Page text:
Tasting Notes

Colour: Amber

Aroma: Big richness of honey and smoke that's very well integrated. It's rich, it's aromatic, it's got great intensity. The smoke here is more BBQ grill smoke, that's also mellow and very fragrant. There's some gentle notes of kombu seaweed, a splash of seawater and drops of iodine. It's got a great roundedness with this gentle and rich coastal seabreeze quality - not too far off from BBQ by the sea.

Taste: Richly honeyed, again very well integrated with the coastal hit of sea spray and seaweed on the shore. There's caramel, cold smoke, herbaceousness from the seaweed, as well as some tangy teriyaki sauce. Very slight bitterness that's overcome by the sweetness, and with a side of herbaceousness. It's very rich altogether, starting with honey and then moving on to smoke and herbaceousness. There's also a chalky minerality backbone to it.

Finish: More savouriness here - BBQ sauce, teriyaki sauce, it's more buttery with loads of sweet malt, as well as a deep sweet smokiness. Some light salinity with very little bitterness, instead there's sweet ash. It only gets a touch bitter on the aftertaste.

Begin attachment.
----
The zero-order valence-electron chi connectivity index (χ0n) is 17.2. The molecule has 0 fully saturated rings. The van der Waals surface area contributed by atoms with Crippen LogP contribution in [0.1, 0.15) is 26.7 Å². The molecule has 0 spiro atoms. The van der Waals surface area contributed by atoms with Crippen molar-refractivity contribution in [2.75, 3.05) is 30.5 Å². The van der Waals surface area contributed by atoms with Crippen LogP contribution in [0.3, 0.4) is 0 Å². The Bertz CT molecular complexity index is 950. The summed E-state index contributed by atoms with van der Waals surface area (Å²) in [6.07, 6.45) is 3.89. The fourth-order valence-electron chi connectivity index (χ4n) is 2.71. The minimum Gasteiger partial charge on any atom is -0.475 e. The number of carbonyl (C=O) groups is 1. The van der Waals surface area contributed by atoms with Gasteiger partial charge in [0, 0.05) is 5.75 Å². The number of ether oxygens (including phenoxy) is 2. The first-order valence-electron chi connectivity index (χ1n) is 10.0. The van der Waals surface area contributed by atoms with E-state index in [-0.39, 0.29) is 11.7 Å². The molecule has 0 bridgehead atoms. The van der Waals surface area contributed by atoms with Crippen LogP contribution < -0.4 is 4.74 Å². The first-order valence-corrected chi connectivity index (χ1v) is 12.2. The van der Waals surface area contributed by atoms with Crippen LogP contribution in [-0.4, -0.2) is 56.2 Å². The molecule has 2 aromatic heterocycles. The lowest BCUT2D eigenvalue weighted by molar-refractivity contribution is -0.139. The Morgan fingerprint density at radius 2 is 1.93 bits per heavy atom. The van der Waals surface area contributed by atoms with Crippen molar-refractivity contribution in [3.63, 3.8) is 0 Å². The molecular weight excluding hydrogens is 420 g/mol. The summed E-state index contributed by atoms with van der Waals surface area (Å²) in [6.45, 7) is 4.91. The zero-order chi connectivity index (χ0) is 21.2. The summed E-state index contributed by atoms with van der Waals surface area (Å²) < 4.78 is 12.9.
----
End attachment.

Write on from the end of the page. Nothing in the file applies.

My Thoughts

Absolutely smashing! This was rich and flavour forward, it's got all these big flavours that are very well-expressed and balanced, and there's alot of power in it that in turn gives it a very lovely intensity. To that end it just stands out - you'll remember it. It's also got a very nice progression as it develops along the way. And it's just got this blast of flavour on the palate that leans towards a rich and heavy sweetness that must be the French Oak! That sweetness gradually recedes into the finish, where the only time there's any bitterness is a slight pop in the aftertaste. It evokes a deep warmth, and it's incredibly aromatic with all that sweet honey and coastal smoke. 

This was my personal favourite if you can't already tell by now! For me this is just a standout expression that just checks all the boxes for me - good intensity, it's big on flavour, it's got a nice progression and complexity, it leans somewhat sweeter and richer, with very little bitterness, and is honestly a great value pick that's readily available around, and so you don't have to think twice about cracking open. This is for me everything great about Ardbeg taken several notches up - it's meaty, it's moreish, it's big and bold, flavour forward, with all that richness. Perfect!